As I kept visiting my friends’ little bar, I discovered that violence was a regular occurrence on Bayswater Road. Brawls were commonplace, and more often than not, I saw cops dragging pissed idiots into their paddy wagons. On more than one occasion, the entire street was closed down. I soon learned to walk the long way around and bypass the Bayswater Rd strip completely – walking up a dingy alley alone felt far safer than walking along a street that was often full of hundreds of people.
This contrast between megavenues and an embryonic small bar is why I was so bemused by NSW Hospitality Minister George Souris’ suggestion that small bars had contributed to the violence in Kings Cross. I’ve visited around half of Sydney’s small bars since the government finally allowed the city to have sensibly-sized watering holes like those which revitalised the Melbourne CBD, and they simply aren’t places where people go to get punchy.
Small bars are not above criticism, of course, but if you’re going to fault them on something, make it the prices or the trendiness or the clientele. In small bars, the weapon of choice is not the broken beer glass but the sneering putdown, generally because another patron is sporting last season’s style of corduroy jacket or an insufficiently ironic trucker cap.
Of course, the debate over drinking and violence isn’t a new one, and nor are the legislative attempts to solve it. I remember being in Melbourne when they tried a 2am lockout, which hardly seemed necessary at the cushion-filled Gin Palace bar I was in – the only physical danger that loomed was of a pillowfight. They quickly abandoned the lockout, presumably because it made no meaningful difference while ruining the experience for law-abiding patrons, and have tried “time out” zones, among other things.
What I can’t understand about the problem is this: it’s illegal to serve intoxicated patrons. Bars can be hit with hefty fines if they do so, or potentially lose their licenses. So how is it that Kings Cross in Sydney, Swanston St in Melbourne, Rundle St in Adelaide, Fortitude Valley in Brisbane and the main street of Surfers Paradise are predictably crammed with dangerously drunk people every single weekend? Perhaps the drinkers of Australia are such brilliant actors that they can feign sobriety long enough to order another round of shots? Or perhaps there simply isn’t enough enforcement.
If we’re serious about fixing these areas, we should force venues to fund an independent enforcement team (think parking inspectors) with the power to ban any punter from being served drinks and evict people if they’re too far gone, not just from venues but from the entire area. (People buying rounds for drunk mates is part of the problem as well, despite its dinki-di Aussiness.) All patrons would have their photo IDs scanned on entry, and the grog inspectors would be able to share their lists of soft drink-only and evicted patrons so that after one punter was banned, they couldn’t get entry to or be served alcohol at any other licensed venues in the area. If a punter wanted to challenge the inspector’s ruling, they could voluntarily take a breath test.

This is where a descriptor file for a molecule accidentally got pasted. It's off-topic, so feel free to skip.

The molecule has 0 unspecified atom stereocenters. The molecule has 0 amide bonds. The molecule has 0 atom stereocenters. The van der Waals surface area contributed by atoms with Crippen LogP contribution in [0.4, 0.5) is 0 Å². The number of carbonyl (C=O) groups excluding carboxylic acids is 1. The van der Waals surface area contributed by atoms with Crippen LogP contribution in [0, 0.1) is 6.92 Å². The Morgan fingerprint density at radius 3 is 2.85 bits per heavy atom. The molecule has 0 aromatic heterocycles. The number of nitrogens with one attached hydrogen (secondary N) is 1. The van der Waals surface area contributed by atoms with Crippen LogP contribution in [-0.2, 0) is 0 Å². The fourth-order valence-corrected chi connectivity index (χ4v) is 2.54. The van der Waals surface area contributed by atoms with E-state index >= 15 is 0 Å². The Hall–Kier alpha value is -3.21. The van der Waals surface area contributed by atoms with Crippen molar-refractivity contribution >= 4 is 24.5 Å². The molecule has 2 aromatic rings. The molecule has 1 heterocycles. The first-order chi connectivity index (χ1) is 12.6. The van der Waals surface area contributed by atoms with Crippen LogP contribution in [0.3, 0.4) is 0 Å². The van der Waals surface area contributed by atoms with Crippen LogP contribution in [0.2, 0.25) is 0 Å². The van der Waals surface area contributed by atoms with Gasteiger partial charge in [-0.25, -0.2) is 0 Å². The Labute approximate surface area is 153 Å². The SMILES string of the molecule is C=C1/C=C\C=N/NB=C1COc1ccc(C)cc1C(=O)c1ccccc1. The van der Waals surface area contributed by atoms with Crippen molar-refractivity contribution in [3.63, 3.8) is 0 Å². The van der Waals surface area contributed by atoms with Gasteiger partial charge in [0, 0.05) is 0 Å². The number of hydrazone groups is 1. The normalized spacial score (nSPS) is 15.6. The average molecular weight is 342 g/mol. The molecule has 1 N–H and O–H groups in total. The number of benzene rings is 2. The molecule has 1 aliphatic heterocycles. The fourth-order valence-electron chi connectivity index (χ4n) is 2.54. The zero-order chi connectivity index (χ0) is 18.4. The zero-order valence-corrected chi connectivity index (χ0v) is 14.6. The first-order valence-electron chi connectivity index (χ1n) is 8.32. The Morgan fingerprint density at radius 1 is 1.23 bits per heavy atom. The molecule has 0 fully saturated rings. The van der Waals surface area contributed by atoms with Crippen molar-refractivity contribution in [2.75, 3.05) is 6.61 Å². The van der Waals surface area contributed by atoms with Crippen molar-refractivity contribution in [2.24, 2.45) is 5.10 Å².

Here’s the thing: we have cheap breathalysers, and we have laws that ban drunk people from being served alcohol, and it’s time we put the two things together. Because anything that isn’t actually measuring whether people are too drunk and then comprehensively banning them from being served more drinks simply won’t work. And furthermore, I don’t see why people who drink responsibly should be punished by earlier closing hours or other draconian rules.
I’m not talking about imposing a limit of 0.05, but I’m suggesting that we impose whatever experts decide a sensible maximum limit is. If you want to exceed it, drink in your lounge room. The reality is that excessively drunk patrons are making Australia’s inner city areas unpleasant and dangerous. Too many people can’t control themselves, and so it’s time that the government got serious about stepping in – not only to prohibit violence, but to ensure that those of us who like to drink within sensible limits are able to keep doing so.
This piece originally appeared at Daily Life